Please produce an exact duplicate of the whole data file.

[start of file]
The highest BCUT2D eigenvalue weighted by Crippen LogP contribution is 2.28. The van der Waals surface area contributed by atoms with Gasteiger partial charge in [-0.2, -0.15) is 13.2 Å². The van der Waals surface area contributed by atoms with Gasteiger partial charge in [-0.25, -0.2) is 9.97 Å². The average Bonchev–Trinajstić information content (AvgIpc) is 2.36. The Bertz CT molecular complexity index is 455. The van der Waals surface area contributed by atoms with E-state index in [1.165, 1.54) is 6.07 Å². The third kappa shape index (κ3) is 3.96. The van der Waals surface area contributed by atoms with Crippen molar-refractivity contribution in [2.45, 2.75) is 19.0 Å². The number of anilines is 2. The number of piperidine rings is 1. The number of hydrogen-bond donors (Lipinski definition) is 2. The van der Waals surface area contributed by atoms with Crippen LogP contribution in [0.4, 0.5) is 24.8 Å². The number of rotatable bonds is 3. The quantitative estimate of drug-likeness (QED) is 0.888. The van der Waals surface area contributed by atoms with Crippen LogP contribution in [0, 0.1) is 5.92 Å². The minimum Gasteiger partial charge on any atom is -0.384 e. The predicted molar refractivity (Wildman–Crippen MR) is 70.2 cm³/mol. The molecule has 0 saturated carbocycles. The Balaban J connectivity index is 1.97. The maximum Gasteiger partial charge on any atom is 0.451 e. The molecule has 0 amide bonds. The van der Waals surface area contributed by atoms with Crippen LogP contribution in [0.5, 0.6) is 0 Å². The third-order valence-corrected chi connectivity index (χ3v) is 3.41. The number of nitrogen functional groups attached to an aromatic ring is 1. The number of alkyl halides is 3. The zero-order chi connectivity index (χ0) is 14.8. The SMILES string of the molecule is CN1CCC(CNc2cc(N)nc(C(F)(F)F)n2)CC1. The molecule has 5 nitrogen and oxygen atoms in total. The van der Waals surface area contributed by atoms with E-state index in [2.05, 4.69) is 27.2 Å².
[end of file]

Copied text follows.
The highest BCUT2D eigenvalue weighted by Crippen LogP contribution is 2.28. The van der Waals surface area contributed by atoms with Gasteiger partial charge in [-0.2, -0.15) is 13.2 Å². The van der Waals surface area contributed by atoms with Gasteiger partial charge in [-0.25, -0.2) is 9.97 Å². The average Bonchev–Trinajstić information content (AvgIpc) is 2.36. The Bertz CT molecular complexity index is 455. The van der Waals surface area contributed by atoms with E-state index in [1.165, 1.54) is 6.07 Å². The third kappa shape index (κ3) is 3.96. The van der Waals surface area contributed by atoms with Crippen molar-refractivity contribution in [2.45, 2.75) is 19.0 Å². The number of anilines is 2. The number of piperidine rings is 1. The number of hydrogen-bond donors (Lipinski definition) is 2. The van der Waals surface area contributed by atoms with Crippen LogP contribution in [0.4, 0.5) is 24.8 Å². The number of rotatable bonds is 3. The quantitative estimate of drug-likeness (QED) is 0.888. The van der Waals surface area contributed by atoms with Crippen LogP contribution in [0, 0.1) is 5.92 Å². The minimum Gasteiger partial charge on any atom is -0.384 e. The predicted molar refractivity (Wildman–Crippen MR) is 70.2 cm³/mol. The molecule has 0 saturated carbocycles. The Balaban J connectivity index is 1.97. The maximum Gasteiger partial charge on any atom is 0.451 e. The molecule has 0 amide bonds. The van der Waals surface area contributed by atoms with Crippen LogP contribution in [0.5, 0.6) is 0 Å². The third-order valence-corrected chi connectivity index (χ3v) is 3.41. The number of nitrogen functional groups attached to an aromatic ring is 1. The number of alkyl halides is 3. The zero-order chi connectivity index (χ0) is 14.8. The SMILES string of the molecule is CN1CCC(CNc2cc(N)nc(C(F)(F)F)n2)CC1. The molecule has 5 nitrogen and oxygen atoms in total. The van der Waals surface area contributed by atoms with E-state index in [2.05, 4.69) is 27.2 Å².